Thursday, September 26, 2013

Characteristics of a Book Reader



Have you ever noticed how reading habits vary from person to person? Some of us can only read one book at a time, while others have multiple titles sitting by their bedside, in their bathrooms, scattered about their house and office.

Romantic novels are the king for some, crime mysteries work for others, and a good many of us never investigate either of these genres. More than once a sage has suggested to me it is best to move away from your comfort zone and be a consumer of many topics. This can be difficult and ever so rewarding.

I'm a slow, steady reader. Prolific in the titles I consume, I’m more like the turtle than the hare, eventually reaching the finish line. Following the adage stop and smell the roses, I wallow in the words and connect to the author's message. Books with a message captivate me. I have no time for shallowness.

I like it when people share books with me, and people have shared many. There's something very special about someone knowing you’ll appreciate their connection to an author, book or subject. Two of my dearest friends, Rusty Chinnis and Mike Holliday, share books with me often. Rusty is famous for casually mentioning an author, and then voilĂ , two days later that author’s newest book is delivered to our doorstep.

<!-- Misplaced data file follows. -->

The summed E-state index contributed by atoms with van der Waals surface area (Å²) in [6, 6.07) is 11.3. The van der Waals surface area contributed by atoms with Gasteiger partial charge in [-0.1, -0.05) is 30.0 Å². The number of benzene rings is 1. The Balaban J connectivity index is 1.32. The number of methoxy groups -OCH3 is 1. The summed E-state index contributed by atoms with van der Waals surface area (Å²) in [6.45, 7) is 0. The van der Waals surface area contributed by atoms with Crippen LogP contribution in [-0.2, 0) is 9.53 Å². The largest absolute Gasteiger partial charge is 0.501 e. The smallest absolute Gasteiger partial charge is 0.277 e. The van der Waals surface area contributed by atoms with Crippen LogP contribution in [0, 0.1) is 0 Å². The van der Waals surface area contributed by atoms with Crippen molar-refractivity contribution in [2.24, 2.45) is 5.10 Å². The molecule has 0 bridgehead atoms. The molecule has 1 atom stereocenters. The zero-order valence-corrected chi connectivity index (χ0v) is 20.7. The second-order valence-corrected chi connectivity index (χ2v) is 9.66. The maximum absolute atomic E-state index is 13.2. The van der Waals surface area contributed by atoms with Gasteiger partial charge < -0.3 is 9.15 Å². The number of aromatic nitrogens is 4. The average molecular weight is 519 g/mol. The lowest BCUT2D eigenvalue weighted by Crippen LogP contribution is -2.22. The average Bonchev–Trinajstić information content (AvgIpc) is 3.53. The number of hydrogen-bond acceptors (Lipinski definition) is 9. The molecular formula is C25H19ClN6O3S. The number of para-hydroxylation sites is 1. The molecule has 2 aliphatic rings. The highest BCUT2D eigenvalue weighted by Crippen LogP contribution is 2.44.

While I won’t be sending any of you a new book anytime soon, I'd like to share a few of the books I've read during the past year or so. Mike Holliday leant me Dead Zero by Stephen Hunter. With its drones, death squads and strong military flavor, this one varied far from the literary path I usually follow. Regardless, I found it to be relative to today's world, provocative and entertaining. I rooted for Ray Cruz to the end.

John Englander's High Tide on Main Street deals directly with sea level rise and our ability to deal with it. Living with Florida's Atlantic Beaches: Coastal Hazards from Amelia Island to Key West by David Bush is a technically sharp, science-based look at Florida's east coast beaches and barrier islands. I suggest these books to anyone living on or near the beach or concerned with sea level rise.

Life and Death of the Salt Marsh by John and Mildred Teal was an equally sobering look at our world. Al Gore's newest interactive eBook, Our Choice, was by far the most creative publication I coddled in 2013. Strauss and Howe's The Fourth Turning is an interesting look at why we are where we are in America today. Books John Adams by David McCullough and The New Revelations: A Conversation with God by Neale Walsch were both uplifting and interesting. I reread two iconic books, one for pure pleasure - To Kill a Mocking Bird - and one for pure strategy - The Art of War.

Books are central to our ability to communicate our collective knowledge. They are always a good gift idea. For Christmas 2012, our favorite youngest son, Jacob, gave me a book I highly recommend everyone study, Zen Yoga.

Namaste


Rodney Smith, CEO of Little Pond Publishing;and author of Catching Made Easy and Enjoying life on the Indian River Lagoon is a visionary and community leader who like to share his tales. Download these books digitally on Amazon, iTunes and Barnes and Noble by searching "Rodney Smith+Name of book"; or order the soft-covered books online!  See all of Rodney's upcoming events and exploits at www.rodneysmithmedia.com.